Sunday, April 05, 2009

Algernon Charles Swinburne born today, 1837


When the fields catch flower
 And the underwood is green,
And from bower unto bower
 The songs of the birds begin,
 I sing with sighing between.
When I laugh and sing,
 I am heavy at heart for my sin;
I am sad in the spring
 For my love that I shall not win,
For a foolish thing.

This profit I have of my woe,
 That I know, as I sing,
I know he will needs have it so
 Who is master and king,
 Who is lord of the spirit of spring.
I will serve her and will not spare
 Till her pity awake,
Who is good, who is pure, who is fair,
 Even her for whose sake
Love hath ta'en me and slain unaware.

O my lord, O love,
 I have laid my life at thy feet;
Have thy will thereof,
 Do as it please thee with it,
 For what shall please thee is sweet.
I am come unto thee
 To do thee service, O Love;
Yet cannot I see
 Thou wilt take any pity thereof,
And mercy on me.

But the grace I have long time sought.
 Comes never in sight,
If in her it abideth not,
 Through thy mercy and might,
 Whose heart is the world's delight.
Thou hast sworn without fail I shall die,
 For my heart is set
On what hurts me, I wot not why,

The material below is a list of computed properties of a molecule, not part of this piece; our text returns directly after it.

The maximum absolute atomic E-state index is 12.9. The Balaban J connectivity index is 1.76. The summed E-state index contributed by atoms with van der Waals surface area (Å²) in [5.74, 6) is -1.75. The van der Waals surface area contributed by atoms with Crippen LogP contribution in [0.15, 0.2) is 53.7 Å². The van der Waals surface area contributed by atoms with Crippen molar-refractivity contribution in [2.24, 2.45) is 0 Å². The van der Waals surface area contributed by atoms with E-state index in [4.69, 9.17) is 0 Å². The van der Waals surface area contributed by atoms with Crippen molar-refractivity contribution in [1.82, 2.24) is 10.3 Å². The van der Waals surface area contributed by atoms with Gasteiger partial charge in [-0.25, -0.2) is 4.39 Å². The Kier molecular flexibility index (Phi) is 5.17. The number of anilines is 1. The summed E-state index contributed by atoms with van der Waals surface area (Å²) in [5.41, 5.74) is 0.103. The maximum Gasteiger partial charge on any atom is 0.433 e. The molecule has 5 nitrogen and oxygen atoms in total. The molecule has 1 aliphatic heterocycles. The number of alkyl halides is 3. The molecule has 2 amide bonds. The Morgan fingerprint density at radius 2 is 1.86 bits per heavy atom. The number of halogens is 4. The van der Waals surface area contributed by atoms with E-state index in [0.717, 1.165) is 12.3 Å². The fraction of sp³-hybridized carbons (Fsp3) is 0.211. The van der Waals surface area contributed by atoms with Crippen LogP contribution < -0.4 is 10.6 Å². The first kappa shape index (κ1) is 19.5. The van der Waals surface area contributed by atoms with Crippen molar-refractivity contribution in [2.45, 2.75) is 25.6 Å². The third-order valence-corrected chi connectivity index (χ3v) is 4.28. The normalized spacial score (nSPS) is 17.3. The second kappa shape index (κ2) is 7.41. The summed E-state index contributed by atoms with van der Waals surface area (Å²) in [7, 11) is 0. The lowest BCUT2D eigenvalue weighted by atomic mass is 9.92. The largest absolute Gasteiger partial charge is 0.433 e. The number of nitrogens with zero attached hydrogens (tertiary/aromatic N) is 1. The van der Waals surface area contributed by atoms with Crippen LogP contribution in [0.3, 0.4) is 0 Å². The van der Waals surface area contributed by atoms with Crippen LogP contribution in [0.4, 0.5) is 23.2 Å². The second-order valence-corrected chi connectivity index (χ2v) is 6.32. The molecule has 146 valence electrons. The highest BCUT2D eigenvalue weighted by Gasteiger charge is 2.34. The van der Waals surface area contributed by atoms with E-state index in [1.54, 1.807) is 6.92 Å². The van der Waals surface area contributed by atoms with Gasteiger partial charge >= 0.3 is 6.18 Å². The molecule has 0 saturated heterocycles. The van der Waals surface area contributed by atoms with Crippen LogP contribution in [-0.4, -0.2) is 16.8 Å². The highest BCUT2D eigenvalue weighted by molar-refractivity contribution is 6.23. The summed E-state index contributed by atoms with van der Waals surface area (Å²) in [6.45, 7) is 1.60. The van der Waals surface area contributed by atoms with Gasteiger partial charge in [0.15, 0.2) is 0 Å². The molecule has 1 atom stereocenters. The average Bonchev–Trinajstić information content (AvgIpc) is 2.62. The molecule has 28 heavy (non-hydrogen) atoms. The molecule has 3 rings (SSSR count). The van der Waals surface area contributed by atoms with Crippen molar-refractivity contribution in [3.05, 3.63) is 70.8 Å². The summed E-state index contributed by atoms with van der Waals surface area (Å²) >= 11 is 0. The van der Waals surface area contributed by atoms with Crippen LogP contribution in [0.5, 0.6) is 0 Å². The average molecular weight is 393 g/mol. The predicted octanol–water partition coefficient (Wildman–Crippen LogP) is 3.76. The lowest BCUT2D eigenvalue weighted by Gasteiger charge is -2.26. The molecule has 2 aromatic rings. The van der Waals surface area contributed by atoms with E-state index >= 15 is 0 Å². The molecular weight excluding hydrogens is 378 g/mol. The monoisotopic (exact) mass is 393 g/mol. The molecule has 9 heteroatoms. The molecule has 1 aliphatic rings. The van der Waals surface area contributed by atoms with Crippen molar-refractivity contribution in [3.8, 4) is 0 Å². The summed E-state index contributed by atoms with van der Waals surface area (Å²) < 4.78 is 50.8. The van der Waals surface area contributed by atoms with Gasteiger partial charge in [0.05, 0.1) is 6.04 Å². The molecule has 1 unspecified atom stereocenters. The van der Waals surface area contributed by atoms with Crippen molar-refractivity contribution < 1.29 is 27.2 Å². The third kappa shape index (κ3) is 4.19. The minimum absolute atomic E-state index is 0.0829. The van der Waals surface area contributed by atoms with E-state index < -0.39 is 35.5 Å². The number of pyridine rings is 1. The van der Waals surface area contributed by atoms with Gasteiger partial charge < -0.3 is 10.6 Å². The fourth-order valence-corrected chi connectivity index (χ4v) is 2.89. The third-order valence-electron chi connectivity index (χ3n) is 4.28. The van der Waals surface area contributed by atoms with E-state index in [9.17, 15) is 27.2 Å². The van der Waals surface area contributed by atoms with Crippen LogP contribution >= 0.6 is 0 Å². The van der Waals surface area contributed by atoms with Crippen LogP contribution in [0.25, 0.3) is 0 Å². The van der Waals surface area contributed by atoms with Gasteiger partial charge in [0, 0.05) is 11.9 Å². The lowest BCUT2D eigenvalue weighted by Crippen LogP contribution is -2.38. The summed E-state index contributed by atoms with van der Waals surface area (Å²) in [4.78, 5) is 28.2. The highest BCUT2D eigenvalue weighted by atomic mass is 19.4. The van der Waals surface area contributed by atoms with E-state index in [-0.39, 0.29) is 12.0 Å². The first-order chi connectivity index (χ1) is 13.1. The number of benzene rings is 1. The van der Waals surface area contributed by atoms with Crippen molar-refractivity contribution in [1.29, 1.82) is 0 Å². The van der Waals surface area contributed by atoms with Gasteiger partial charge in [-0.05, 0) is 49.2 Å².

But cannot forget
What I love, what I sing for and sigh.

She is worthy of praise,
 For this grief of her giving is worth
All the joy of my days
 That lie between death's day and birth,
 All the lordship of things upon earth.
Nay, what have I said?
 I would not be glad if I could;
My dream and my dread
 Are of her, and for her sake I would
That my life were fled.

Lo, sweet, if I durst not pray to you,
 Then were I dead;
If I sang not a little to say to you,
 (Could it be said)
 O my love, how my heart would be fed;
Ah, sweet, who hast hold of my heart,
 For thy love's sake I live,
Do but tell me, ere either depart,
 What a lover may give
For a woman so fair as thou art.

The lovers that disbelieve,
 False rumors shall grieve
And evil-speaking shall part.

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